In this case, psychologist Daniel has saved up for his vacation and it’s rather a dud. The place is a dump there is nothing to do, but he’s kind of getting into pina coladas and reading on the beach when Hawk runs into him, literally. Before he knows what hit him, he’s back in Hawk’s room getting sexy and the next morning a gun-wielding thug is threatening his life if they don’t give him the treasure, and he finds a giant ruby in his pants. He’s then forced to go with Hawk to find the treasure as the bad guys now think he’s Hawk’s partner and will kill him as well if they don’t come though.

Hawk is one of those devil may care guys who always has a grin and is sure he’s going to get out of the trouble he’s in and has a “plan” to come out on top, usually by double crossing someone, but he’s sure it will be fine and no one is really getting hurt. He’s sure this is his last gig, he can get enough treasure to pay for grad school and he’ll be out of the game, well, except maybe for that bad habit he has of stealing watches. But he can’t help it. Daniel is the opposite, he works hard, he lives with his cat, he contributes to his elderly parents retirement home bills and he wears sweater vests. Once he gets going, he’s also a tiger in the sack which changes Hawk’s perception from a guy he can use to further his plan, to someone he genuinely likes.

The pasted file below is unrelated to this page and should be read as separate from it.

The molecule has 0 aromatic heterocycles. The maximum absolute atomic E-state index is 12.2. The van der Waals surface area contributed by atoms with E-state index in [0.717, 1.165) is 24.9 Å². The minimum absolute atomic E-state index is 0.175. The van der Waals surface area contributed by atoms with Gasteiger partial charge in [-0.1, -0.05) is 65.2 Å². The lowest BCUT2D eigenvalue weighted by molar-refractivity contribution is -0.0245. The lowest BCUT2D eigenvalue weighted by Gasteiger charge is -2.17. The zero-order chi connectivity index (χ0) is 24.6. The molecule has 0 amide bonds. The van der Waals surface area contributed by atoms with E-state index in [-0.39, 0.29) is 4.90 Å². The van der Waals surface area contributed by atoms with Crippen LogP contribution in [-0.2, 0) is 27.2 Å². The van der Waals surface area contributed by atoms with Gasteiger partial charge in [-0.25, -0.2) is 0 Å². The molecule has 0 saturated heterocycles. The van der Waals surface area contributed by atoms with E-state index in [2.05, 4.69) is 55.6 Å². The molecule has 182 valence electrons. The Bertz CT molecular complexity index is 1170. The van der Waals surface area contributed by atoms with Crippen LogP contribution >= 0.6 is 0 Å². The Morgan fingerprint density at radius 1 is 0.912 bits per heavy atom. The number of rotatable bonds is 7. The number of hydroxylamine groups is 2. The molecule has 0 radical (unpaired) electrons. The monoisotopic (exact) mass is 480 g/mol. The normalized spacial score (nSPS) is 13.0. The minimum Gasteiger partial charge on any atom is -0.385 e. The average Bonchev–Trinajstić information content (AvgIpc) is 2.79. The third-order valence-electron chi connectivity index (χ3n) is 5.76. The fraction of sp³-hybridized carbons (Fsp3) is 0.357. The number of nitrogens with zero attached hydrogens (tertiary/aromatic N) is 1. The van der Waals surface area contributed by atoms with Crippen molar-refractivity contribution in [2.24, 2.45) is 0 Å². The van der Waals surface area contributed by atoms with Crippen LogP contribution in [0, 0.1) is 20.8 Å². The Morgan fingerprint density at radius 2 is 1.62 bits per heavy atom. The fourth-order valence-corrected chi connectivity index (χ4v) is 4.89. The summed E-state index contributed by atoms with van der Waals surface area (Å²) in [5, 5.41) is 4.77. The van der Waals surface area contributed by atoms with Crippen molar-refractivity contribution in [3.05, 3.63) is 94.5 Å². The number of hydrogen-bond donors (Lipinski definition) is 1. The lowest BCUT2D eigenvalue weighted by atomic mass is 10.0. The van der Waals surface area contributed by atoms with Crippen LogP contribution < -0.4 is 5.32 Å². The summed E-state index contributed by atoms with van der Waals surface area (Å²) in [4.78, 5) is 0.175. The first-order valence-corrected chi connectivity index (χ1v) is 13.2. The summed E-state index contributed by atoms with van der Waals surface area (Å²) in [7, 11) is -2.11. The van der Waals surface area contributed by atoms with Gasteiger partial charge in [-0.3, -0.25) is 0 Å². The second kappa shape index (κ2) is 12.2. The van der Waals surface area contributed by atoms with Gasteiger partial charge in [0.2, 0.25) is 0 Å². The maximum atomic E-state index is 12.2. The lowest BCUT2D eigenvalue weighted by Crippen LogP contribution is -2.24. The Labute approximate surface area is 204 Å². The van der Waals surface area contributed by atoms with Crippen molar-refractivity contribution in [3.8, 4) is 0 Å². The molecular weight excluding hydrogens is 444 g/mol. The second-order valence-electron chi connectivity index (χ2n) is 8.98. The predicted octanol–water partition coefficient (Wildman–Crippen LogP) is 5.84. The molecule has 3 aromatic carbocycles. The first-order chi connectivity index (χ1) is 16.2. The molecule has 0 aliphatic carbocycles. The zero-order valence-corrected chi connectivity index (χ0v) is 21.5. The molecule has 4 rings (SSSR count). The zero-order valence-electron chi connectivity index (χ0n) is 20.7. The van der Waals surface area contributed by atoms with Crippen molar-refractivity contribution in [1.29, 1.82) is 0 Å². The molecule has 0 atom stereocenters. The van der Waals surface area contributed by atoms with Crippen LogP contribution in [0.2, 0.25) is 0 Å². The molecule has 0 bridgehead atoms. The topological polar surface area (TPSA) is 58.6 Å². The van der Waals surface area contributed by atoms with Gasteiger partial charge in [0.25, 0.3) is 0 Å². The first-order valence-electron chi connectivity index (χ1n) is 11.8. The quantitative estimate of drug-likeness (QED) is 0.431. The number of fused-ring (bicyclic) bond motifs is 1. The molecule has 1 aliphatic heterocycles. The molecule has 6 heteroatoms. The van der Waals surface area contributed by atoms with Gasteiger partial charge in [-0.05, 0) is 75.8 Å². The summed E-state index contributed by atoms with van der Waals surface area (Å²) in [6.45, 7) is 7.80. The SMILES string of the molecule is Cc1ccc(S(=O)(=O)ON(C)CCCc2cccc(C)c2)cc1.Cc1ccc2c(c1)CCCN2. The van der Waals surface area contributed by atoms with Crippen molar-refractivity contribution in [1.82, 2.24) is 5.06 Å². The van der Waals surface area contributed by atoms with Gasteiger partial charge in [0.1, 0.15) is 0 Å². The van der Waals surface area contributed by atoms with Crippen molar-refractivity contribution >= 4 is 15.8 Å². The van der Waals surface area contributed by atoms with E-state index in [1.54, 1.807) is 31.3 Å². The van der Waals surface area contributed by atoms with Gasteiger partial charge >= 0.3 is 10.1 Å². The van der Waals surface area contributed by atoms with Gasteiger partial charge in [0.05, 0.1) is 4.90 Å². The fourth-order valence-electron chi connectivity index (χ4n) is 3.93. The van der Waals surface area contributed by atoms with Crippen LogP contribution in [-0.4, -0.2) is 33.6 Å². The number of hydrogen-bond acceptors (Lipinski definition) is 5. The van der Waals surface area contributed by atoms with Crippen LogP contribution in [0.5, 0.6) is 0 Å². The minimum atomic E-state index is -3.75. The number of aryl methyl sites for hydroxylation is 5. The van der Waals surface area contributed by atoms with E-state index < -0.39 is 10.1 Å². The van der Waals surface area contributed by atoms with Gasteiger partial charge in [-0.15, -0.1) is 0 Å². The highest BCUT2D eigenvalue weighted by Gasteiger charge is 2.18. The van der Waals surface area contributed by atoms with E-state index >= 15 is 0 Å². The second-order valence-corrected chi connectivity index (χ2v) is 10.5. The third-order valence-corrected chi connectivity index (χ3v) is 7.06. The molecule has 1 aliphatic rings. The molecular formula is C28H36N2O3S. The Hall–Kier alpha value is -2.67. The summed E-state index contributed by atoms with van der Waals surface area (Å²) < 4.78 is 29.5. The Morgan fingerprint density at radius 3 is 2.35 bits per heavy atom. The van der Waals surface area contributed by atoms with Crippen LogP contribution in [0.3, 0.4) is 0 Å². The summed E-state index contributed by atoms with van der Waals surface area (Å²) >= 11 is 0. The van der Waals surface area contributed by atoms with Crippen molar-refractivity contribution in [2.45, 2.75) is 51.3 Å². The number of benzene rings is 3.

There is a grand finale in the cave, with guns, blood, and Daniel becoming the kind of hero he think only exist in movies. I was starting to fear that perhaps there would be a slightly too pat easy solution for the men at the end, given this takes place on a South Pacific island and neither Daniel nor Hawk live in the same place, but I thought it was handled well, without an easy out, but perhaps feasible, in that action/adventure HEA way that enjoyable movies have. The author also did some great descriptions of the island, the beaches, the jungle and how Daniel experienced it, both the good – gorgeous beaches and sunsets – and the bad – mosquitoes the size of humming birds and sand in uncomfortable places.

I liked both characters, and even though you only get Daniel’s POV, you can see his exasperation with Hawk and the mess he’s gotten Daniel into, and yet he is also attracted to the boyish charm and enthusiasm which is so different from his own staid life. He knows he’s walking into trouble, but Hawk is just so damn adorable he can’t help it. 🙂 This is a perfect read when you are looking for fun and adventure and are ready to set aside a bit of everyday logic and just go along for the ride. I was left smiling at the end which is always a good thing.

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Title: With Gladness
Author: D.W. Marchwell